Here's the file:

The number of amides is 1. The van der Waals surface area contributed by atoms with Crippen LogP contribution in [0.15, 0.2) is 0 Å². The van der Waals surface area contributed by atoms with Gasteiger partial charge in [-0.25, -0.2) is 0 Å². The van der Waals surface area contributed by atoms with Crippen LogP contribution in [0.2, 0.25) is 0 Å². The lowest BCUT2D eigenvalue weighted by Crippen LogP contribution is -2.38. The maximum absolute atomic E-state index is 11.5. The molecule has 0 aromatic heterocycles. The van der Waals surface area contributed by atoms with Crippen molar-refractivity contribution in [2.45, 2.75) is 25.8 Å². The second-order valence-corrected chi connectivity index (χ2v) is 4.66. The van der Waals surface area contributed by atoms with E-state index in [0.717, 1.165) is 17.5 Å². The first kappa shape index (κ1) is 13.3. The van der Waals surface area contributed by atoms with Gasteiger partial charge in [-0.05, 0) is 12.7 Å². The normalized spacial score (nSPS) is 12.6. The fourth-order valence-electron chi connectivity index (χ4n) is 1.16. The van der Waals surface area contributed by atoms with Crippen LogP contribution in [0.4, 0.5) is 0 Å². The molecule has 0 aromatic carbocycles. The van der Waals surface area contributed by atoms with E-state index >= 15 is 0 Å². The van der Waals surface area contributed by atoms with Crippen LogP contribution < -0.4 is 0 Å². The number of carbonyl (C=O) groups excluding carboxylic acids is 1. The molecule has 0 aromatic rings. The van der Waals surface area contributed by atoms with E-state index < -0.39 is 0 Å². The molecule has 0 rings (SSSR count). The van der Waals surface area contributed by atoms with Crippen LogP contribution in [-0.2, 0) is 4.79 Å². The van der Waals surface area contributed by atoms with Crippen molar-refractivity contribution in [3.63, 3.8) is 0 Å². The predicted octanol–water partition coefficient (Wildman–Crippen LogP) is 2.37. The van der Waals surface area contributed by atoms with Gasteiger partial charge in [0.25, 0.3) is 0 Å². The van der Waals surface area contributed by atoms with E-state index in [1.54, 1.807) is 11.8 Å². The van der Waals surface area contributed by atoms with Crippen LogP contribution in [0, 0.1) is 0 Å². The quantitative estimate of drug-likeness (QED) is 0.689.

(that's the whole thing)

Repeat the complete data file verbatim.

The number of amides is 1. The van der Waals surface area contributed by atoms with Crippen LogP contribution in [0.15, 0.2) is 0 Å². The van der Waals surface area contributed by atoms with Gasteiger partial charge in [-0.25, -0.2) is 0 Å². The van der Waals surface area contributed by atoms with Crippen LogP contribution in [0.2, 0.25) is 0 Å². The lowest BCUT2D eigenvalue weighted by Crippen LogP contribution is -2.38. The maximum absolute atomic E-state index is 11.5. The molecule has 0 aromatic heterocycles. The van der Waals surface area contributed by atoms with Crippen molar-refractivity contribution in [2.45, 2.75) is 25.8 Å². The second-order valence-corrected chi connectivity index (χ2v) is 4.66. The van der Waals surface area contributed by atoms with E-state index in [0.717, 1.165) is 17.5 Å². The first kappa shape index (κ1) is 13.3. The van der Waals surface area contributed by atoms with Gasteiger partial charge in [-0.05, 0) is 12.7 Å². The normalized spacial score (nSPS) is 12.6. The fourth-order valence-electron chi connectivity index (χ4n) is 1.16. The van der Waals surface area contributed by atoms with Crippen LogP contribution in [0.4, 0.5) is 0 Å². The molecule has 0 aromatic carbocycles. The van der Waals surface area contributed by atoms with E-state index >= 15 is 0 Å². The van der Waals surface area contributed by atoms with Crippen LogP contribution < -0.4 is 0 Å². The number of carbonyl (C=O) groups excluding carboxylic acids is 1. The molecule has 0 aromatic rings. The van der Waals surface area contributed by atoms with E-state index < -0.39 is 0 Å². The molecule has 0 rings (SSSR count). The van der Waals surface area contributed by atoms with Crippen LogP contribution in [-0.2, 0) is 4.79 Å². The van der Waals surface area contributed by atoms with Crippen molar-refractivity contribution in [3.63, 3.8) is 0 Å². The predicted octanol–water partition coefficient (Wildman–Crippen LogP) is 2.37. The van der Waals surface area contributed by atoms with Gasteiger partial charge in [0.25, 0.3) is 0 Å². The van der Waals surface area contributed by atoms with E-state index in [1.54, 1.807) is 11.8 Å². The van der Waals surface area contributed by atoms with Crippen LogP contribution in [0, 0.1) is 0 Å². The quantitative estimate of drug-likeness (QED) is 0.689.